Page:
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Ramiro Pellitero, Professor of Theology

Christian, name of mission statement

Thu, 19 Jun 2014 08:43:00 +0000 Posted in

mission statementAccording to the dictionary, it is the power or School given to someone to go and perform some task. Today the word mission statement is also used to indicate, in a business, a lasting declaration of the object, purpose or raison d'être of that business. The Christian carries in his name - follower of Christ, member of Christ - his mission statement, that is, to work so that the mission statement of Christ is fulfilled in time, to communicate to men the Love of God towards each one.

In his message for the workshop World Mission Sunday, which will be celebrated this year on October 19, Pope Francis begins by saying: "Today there are still many people who do not know Jesus Christ". This workshop is, on the one hand, "a celebration of grace and joy". At the same time, an occasion for all Christians to commit ourselves with prayers and concrete gestures of solidarity to help the young churches in the territories of mission statement".

Undoubtedly, all this must be a manifestation of that conviction of what all Christians are: missionaries -in a broad sense-, apostles, evangelizers. Otherwise, we are not Christians. This is a conviction that, however, is far from taking root in many of us. And it should not be so, because especially since the sacrament of Confirmation we have become apostles and disciples sent by Jesus to be his witnesses. We, in our environment, in the midst of our family and professional, social and cultural tasks, etc., must give this joyful witness, the joy of those who have met Jesus and live for Him, with Him and in Him, and therefore aspire to a better world.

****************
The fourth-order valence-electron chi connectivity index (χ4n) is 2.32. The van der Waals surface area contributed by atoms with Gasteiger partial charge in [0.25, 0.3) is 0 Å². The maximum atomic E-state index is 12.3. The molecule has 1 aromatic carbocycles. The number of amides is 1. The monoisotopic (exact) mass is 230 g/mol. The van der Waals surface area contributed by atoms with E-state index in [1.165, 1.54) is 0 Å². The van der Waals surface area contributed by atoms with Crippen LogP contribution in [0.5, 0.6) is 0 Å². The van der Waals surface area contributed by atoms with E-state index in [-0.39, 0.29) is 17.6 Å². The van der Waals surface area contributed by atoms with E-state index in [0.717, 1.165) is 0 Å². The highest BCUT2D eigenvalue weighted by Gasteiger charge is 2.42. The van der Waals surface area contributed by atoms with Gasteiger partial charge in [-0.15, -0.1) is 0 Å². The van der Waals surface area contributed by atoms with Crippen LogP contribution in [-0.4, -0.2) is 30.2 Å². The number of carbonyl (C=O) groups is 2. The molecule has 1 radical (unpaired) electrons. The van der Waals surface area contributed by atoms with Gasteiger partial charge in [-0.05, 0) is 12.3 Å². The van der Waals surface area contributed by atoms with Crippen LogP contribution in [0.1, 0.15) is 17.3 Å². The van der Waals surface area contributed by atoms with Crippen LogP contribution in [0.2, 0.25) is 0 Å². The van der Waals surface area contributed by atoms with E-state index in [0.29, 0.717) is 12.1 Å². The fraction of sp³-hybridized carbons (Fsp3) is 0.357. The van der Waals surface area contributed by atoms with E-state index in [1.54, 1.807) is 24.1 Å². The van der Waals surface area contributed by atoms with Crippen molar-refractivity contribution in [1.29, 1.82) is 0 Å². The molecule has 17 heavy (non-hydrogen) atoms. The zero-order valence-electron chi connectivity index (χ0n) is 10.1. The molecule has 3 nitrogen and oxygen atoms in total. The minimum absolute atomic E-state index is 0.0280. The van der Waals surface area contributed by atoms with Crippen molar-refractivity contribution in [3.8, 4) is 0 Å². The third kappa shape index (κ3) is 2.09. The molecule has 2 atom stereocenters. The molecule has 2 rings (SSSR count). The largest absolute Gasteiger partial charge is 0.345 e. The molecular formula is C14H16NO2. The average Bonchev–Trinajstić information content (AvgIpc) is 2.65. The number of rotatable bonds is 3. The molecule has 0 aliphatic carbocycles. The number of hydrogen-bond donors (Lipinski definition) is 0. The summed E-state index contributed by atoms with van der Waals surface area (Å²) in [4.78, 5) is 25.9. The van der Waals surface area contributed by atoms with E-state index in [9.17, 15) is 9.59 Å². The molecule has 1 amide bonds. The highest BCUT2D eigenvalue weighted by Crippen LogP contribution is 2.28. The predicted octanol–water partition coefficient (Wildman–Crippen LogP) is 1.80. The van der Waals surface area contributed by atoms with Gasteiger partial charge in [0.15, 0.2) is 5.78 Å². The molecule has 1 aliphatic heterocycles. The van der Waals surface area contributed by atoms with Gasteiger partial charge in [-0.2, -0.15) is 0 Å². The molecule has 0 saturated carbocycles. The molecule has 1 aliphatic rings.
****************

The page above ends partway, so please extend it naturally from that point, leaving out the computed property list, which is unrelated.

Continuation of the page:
Now, in order to discover Jesus, the true Jesus who is God and man, we must become little ones. Jesus rejoices that God reveals himself to the little ones (cf. Lk 10:21). And God - Francis writes - hides himself from those who are too full of themselves and pretend to know everything. They are blinded by their own presumption and leave him no room.

"One can easily think of some of Jesus' contemporaries, whom he himself admonished on several occasions, but it is a danger that has always existed, and that affects us too." The little ones, the Pope explains, are "the humble, the simple, the poor, the marginalized, the voiceless, the weary and oppressed whom Jesus called 'blessed'". And among them he places Mary and Joseph, the fishermen of Galilee and the other disciples.

The Christian apostolate - which can be exercised in many different ways - is the fruit of the "power" that God has given us to make us small, in order to collaborate in this "business" of witnessing to his love. The day that in all the catechesis and courses of training it becomes clear to Christians that we have to be missionaries, we will have begun a new stage -more joyful, realistic and risky- of Christianity.

The joy of the Gospel," Francis observes in his exhortation degree scroll, "fills the heart and the whole life of those who encounter Jesus. Those who allow themselves to be saved by him are freed from sin, from sadness, from inner emptiness, from isolation. With Jesus Christ joy is always born and reborn"(Evangelii Gaudium, 1 ).